Blocking ads is the only sensitive thing to do. Also, I prefer to pay for apps I'm interested in and avoid the free-but-with-ads apps.

I have no problem if a site won't let me view their content without ads -- I don't think they are being clever, but it's their rules on their playground. I'll simply leave and look for alternatives. This means I could never subscribe to such a site, even if they offered something interesting.

Comment Re:Perhaps... (Score 1) 352

I'm not saying your idea sucks, I just find it to be similar to cookies, with the cookie ID in the URL.

If UniqueThing is the only way for the website to identify me, many websites will add any additional information they gather about me to this ID (e.g. my email address when I subscribe to notifications). Currently, when I share a link, I just copy and paste the URL from the browser's address line. If I happen to share a personalised link -- willingly or by mistake -- my preferences and collected information will be available to all visitors of said link. If some of these visitors like the site, they will change the preferences and add red sandals, vampire books, and "herbal remedies" to the already existing Python books and science fiction. Now I can go in there and reset the preferences to my desires, but some of the people I shared my link with will come back and add whatever it is that they prefer. I'll have to create a new UniqueThing. (Which is similar to purging my browser's cookies.)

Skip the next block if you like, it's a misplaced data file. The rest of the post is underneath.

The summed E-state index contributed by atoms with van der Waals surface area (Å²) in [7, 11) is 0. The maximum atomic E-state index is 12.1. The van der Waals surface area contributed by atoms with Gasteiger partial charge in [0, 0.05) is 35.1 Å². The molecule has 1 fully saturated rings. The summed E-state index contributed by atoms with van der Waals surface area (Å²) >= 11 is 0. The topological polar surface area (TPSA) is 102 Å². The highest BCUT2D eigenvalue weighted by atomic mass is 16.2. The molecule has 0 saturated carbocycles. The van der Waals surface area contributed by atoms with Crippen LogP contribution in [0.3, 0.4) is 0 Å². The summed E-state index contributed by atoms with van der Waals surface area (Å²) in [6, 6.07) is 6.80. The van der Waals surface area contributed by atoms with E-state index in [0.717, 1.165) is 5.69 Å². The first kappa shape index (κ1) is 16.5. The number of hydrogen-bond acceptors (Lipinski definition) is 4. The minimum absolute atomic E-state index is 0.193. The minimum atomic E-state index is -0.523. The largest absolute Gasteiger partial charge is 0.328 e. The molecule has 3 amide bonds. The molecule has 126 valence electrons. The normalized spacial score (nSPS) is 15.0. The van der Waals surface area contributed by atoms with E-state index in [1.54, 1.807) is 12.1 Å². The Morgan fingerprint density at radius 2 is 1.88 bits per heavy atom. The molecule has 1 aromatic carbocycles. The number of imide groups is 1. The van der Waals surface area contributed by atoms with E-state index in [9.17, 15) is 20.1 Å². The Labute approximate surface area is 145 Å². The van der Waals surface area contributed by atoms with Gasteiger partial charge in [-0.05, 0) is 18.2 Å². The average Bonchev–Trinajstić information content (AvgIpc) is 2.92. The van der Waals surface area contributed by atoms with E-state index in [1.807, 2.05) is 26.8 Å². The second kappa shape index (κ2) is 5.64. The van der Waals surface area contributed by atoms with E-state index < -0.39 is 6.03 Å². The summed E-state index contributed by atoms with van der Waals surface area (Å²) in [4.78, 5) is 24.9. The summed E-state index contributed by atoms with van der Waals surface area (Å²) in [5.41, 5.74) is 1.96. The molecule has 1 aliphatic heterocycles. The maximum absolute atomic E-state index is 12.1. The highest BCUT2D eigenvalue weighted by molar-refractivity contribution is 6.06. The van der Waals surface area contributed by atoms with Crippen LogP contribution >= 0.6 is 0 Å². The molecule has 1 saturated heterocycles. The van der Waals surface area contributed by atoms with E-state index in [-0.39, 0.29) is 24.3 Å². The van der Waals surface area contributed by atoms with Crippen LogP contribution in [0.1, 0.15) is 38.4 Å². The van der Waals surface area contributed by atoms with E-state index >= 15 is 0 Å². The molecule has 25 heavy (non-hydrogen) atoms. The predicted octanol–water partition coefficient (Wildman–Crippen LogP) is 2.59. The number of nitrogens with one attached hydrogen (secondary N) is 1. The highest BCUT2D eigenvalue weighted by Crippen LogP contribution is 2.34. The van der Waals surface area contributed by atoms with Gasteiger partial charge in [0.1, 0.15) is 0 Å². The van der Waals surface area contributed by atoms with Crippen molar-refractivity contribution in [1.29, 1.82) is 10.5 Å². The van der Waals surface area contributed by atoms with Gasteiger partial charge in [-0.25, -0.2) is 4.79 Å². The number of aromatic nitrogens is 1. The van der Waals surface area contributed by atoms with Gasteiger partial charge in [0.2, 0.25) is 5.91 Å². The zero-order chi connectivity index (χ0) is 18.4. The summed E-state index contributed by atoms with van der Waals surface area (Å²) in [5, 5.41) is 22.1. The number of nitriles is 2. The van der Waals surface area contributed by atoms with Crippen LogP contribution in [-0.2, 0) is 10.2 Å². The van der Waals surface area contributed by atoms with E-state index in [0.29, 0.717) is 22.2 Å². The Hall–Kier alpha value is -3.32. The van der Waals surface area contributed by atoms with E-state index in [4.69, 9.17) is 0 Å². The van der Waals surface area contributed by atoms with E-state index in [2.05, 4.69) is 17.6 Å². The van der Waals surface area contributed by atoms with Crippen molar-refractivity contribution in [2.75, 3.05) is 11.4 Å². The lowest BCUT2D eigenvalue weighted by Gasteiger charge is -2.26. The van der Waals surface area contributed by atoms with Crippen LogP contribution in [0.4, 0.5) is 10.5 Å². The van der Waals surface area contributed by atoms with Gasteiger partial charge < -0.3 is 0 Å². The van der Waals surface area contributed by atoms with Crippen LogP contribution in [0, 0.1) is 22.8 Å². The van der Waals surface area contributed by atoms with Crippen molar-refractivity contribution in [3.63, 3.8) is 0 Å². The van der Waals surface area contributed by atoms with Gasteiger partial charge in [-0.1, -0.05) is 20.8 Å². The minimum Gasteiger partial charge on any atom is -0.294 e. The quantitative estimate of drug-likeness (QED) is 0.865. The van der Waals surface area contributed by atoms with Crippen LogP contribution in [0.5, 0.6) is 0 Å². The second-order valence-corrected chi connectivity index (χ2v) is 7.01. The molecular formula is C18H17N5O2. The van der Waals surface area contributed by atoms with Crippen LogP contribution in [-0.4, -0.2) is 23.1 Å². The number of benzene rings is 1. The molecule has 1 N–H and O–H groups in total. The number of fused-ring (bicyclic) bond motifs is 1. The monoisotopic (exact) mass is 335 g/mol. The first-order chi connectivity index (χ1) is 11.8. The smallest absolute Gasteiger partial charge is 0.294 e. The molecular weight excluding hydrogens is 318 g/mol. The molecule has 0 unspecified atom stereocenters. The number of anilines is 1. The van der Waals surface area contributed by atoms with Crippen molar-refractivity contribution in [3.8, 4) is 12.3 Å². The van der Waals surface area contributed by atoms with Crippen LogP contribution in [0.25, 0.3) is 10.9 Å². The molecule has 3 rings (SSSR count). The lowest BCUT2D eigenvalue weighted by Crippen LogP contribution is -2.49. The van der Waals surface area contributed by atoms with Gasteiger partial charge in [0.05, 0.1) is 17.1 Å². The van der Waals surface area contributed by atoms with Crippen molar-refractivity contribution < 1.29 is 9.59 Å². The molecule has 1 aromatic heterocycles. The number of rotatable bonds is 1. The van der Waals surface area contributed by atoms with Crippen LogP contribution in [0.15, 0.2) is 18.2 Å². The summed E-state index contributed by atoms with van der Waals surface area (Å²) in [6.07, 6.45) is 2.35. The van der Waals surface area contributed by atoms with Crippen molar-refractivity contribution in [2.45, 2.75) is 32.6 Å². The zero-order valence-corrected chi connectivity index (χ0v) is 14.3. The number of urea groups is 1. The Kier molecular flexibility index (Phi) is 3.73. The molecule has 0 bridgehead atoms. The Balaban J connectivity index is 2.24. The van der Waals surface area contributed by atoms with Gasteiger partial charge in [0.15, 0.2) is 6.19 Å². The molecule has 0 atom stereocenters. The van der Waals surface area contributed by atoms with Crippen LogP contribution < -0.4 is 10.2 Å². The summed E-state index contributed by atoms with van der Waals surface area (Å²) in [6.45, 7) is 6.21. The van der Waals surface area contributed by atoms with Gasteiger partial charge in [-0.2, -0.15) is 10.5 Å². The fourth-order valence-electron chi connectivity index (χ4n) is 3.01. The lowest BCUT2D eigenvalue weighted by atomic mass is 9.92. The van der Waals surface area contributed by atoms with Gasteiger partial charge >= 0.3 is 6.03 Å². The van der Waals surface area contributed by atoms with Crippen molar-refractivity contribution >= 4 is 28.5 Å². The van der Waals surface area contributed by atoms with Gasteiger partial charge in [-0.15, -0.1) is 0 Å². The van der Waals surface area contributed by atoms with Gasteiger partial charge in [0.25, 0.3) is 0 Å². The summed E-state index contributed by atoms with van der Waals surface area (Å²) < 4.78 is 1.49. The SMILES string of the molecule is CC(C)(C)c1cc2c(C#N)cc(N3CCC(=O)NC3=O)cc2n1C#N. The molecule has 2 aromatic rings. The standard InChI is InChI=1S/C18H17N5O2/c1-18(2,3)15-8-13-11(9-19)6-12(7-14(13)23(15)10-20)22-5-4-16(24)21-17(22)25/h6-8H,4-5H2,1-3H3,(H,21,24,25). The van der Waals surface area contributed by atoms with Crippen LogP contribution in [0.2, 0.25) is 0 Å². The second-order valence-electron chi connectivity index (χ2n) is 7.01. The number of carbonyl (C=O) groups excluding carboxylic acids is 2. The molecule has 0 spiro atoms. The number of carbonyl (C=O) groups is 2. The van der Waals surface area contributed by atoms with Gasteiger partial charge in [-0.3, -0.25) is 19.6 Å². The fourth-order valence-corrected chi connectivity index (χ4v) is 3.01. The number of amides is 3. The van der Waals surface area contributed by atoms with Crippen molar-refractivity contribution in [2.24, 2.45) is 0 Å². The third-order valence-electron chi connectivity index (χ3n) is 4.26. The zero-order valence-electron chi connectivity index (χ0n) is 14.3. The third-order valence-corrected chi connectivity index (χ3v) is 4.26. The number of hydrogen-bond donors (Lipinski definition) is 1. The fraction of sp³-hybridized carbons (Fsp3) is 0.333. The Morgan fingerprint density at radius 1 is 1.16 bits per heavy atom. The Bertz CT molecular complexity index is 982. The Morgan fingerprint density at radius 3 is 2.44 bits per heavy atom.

I like your Amazon example, this is something that happens to my wife and me, too. It would be great if Amazon could distinguish between the two of us; after all, although we share an account we're using different browser sessions and different laptops. Maybe we could think of a way to voluntarily inform websites about some of our interests. In the browser's settings, let me define keywords or select from a list of categories, and when the website I'm currently on sends a specific request (with the possibility for me to whitelist/blacklist any site), let them know about my preferences.